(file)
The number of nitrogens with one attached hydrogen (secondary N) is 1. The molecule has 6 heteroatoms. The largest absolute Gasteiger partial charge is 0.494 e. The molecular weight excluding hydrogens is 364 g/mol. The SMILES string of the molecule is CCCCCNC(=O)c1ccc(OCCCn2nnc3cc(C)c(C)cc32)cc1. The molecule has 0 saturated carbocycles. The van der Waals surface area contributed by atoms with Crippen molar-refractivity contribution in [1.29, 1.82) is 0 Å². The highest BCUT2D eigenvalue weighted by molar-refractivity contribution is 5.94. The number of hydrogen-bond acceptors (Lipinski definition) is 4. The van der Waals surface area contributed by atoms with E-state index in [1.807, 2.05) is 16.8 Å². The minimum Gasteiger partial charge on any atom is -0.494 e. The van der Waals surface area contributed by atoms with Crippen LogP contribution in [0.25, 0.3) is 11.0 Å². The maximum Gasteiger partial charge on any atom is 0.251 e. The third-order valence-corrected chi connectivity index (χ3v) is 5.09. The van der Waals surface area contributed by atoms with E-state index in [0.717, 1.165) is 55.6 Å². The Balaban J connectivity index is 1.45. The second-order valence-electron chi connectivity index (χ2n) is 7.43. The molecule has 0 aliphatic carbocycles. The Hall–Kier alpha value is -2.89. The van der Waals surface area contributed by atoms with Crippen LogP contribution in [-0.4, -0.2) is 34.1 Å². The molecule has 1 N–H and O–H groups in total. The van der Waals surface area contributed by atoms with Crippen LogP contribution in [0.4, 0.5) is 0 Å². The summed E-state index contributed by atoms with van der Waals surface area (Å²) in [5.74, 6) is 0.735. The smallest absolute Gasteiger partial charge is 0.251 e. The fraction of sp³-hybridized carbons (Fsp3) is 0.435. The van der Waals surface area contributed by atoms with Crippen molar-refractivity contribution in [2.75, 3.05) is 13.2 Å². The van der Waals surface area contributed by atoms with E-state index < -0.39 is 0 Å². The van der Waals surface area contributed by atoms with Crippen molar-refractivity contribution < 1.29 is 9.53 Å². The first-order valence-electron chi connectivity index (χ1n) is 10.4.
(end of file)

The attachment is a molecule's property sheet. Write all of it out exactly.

The number of nitrogens with one attached hydrogen (secondary N) is 1. The molecule has 6 heteroatoms. The largest absolute Gasteiger partial charge is 0.494 e. The molecular weight excluding hydrogens is 364 g/mol. The SMILES string of the molecule is CCCCCNC(=O)c1ccc(OCCCn2nnc3cc(C)c(C)cc32)cc1. The molecule has 0 saturated carbocycles. The van der Waals surface area contributed by atoms with Crippen molar-refractivity contribution in [1.29, 1.82) is 0 Å². The highest BCUT2D eigenvalue weighted by molar-refractivity contribution is 5.94. The number of hydrogen-bond acceptors (Lipinski definition) is 4. The van der Waals surface area contributed by atoms with E-state index in [1.807, 2.05) is 16.8 Å². The minimum Gasteiger partial charge on any atom is -0.494 e. The van der Waals surface area contributed by atoms with Crippen LogP contribution in [0.25, 0.3) is 11.0 Å². The maximum Gasteiger partial charge on any atom is 0.251 e. The third-order valence-corrected chi connectivity index (χ3v) is 5.09. The van der Waals surface area contributed by atoms with E-state index in [0.717, 1.165) is 55.6 Å². The Balaban J connectivity index is 1.45. The second-order valence-electron chi connectivity index (χ2n) is 7.43. The molecule has 0 aliphatic carbocycles. The Hall–Kier alpha value is -2.89. The van der Waals surface area contributed by atoms with Crippen LogP contribution in [-0.4, -0.2) is 34.1 Å². The molecule has 1 N–H and O–H groups in total. The van der Waals surface area contributed by atoms with Crippen LogP contribution in [0.4, 0.5) is 0 Å². The summed E-state index contributed by atoms with van der Waals surface area (Å²) in [5.74, 6) is 0.735. The smallest absolute Gasteiger partial charge is 0.251 e. The fraction of sp³-hybridized carbons (Fsp3) is 0.435. The van der Waals surface area contributed by atoms with Crippen molar-refractivity contribution in [2.75, 3.05) is 13.2 Å². The van der Waals surface area contributed by atoms with E-state index < -0.39 is 0 Å². The van der Waals surface area contributed by atoms with Crippen molar-refractivity contribution < 1.29 is 9.53 Å². The first-order valence-electron chi connectivity index (χ1n) is 10.4.